While Todd considered Dickinson’s work “genius”, she heavily edited her writings before they were published. Todd’s versions of the works did become very successful. By contrast, Emily’s sister-in-law Susan attempted to publish a few of her letters and was met with much less interest. It was also Todd who created the idea of Dickinson as a strange woman in white. It’s difficult now to distinguish the woman from the myth, though in her letters Dickinson is lively and witty. And, in addition to being an excellent poet, Dickinson was a fan of both gardening and baking, perhaps being known more for these during her life, than for her writing. In the years she spent closed off visually from society, she would still make baked goods and lower them down to children in the street in a basket.

In fact, more than one recipe, written in Dickinson’s own hand, still exists today. I tried her recipe for a coconut cake, which comes down to us with a few simple ingredients, and no instructions on preparation. I just did it the way I would if I were making any other cake. It could be prepared in a loaf pan, but I opted to use the vintage bundt pan that my mother gave me recently. It worked well!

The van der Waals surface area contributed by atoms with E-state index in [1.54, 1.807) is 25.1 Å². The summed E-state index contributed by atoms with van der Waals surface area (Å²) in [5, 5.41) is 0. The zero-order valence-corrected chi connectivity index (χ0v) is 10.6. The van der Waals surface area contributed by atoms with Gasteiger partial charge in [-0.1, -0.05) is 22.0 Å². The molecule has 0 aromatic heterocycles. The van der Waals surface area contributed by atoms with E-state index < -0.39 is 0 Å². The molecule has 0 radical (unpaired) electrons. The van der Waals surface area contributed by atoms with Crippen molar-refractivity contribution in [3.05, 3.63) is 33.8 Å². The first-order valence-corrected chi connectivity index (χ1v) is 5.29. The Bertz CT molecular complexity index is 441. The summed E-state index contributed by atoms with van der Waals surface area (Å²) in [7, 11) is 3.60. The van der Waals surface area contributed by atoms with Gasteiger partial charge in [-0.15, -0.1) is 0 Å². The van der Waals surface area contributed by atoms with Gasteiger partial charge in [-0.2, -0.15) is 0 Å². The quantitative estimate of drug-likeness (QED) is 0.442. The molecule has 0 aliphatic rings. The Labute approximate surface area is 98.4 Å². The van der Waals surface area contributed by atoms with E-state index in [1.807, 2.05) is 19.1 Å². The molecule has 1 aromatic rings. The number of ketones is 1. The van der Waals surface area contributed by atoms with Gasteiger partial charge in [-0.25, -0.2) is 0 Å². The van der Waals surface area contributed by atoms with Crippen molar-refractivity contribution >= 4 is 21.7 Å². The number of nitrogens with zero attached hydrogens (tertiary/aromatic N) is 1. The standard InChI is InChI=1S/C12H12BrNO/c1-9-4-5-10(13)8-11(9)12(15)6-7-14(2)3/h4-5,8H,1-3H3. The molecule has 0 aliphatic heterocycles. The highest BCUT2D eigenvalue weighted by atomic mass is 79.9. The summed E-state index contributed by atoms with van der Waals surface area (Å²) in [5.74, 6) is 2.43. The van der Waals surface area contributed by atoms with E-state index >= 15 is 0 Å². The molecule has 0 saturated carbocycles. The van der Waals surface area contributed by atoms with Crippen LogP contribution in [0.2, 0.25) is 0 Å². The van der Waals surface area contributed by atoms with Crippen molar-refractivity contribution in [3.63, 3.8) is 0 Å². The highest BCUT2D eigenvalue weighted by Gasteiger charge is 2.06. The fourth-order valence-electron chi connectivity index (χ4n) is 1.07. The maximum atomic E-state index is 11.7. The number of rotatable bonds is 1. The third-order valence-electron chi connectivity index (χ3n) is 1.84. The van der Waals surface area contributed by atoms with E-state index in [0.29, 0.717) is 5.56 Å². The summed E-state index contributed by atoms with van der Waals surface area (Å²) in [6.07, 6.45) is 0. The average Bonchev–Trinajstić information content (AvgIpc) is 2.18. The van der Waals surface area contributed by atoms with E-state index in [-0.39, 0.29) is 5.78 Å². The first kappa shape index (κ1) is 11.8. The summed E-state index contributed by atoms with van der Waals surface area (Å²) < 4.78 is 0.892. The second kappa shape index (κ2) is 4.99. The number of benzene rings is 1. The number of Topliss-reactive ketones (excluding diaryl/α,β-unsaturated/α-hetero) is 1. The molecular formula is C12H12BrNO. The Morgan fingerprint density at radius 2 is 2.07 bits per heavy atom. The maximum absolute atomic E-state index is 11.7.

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Coconut Cake
Makes one small bundt cake, or a one 8″ x 4″ loaf. Recipe slightly altered from original recipe from Emily Dickinson.

1 cup coconut, shredded and unsweetened
8 ounces hot water
2 cups flour
1 tsp cream of tartar
1/2 tsp baking soda
1 cup sugar
1/2 cup (1 stick) unsalted butter, softened
2 eggs, large


Preheat the oven to 325 degrees. Oil and flour a bundt pan, or a small loaf pan.

Add shredded coconut to a bowl and pour 8 ounces of hot water over the top. Allow to sit for 5 minutes. Drain the water off and spread the coconut out on paper towels to dry slightly.

In a separate small bowl, combine the flour, cream of tartar, and baking soda. Stir to combine.

In a large bowl, mix the sugar and softened butter with a hand mixer until creamed, about 5 minutes. Add the eggs and stir together until just combined.

Add the flour mixture to the sugar mixture and stir until just combined.

Finally, add the coconut and stir until just combined.

Pour the mixture into the oiled and floured pan.

Bake for 30-35 minutes, beginning to test the cake with a toothpick at 30 minutes. Once a toothpick inserted into multiple places around the cake comes out clean, it’s done.

Allow cake to cool for about 5 minutes in the pan, then remove from the pan and allow to cool completely on a wire rack.

Eat as is, or add glaze and toasted coconut.

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Baker’s note: This cake is a tad on the drier side. Cakes during that time period were made to be pretty sturdy, and therefore were not light and fluffy the way we expect cakes to be today. (This might more accurately be described as a sweet coconut bread.)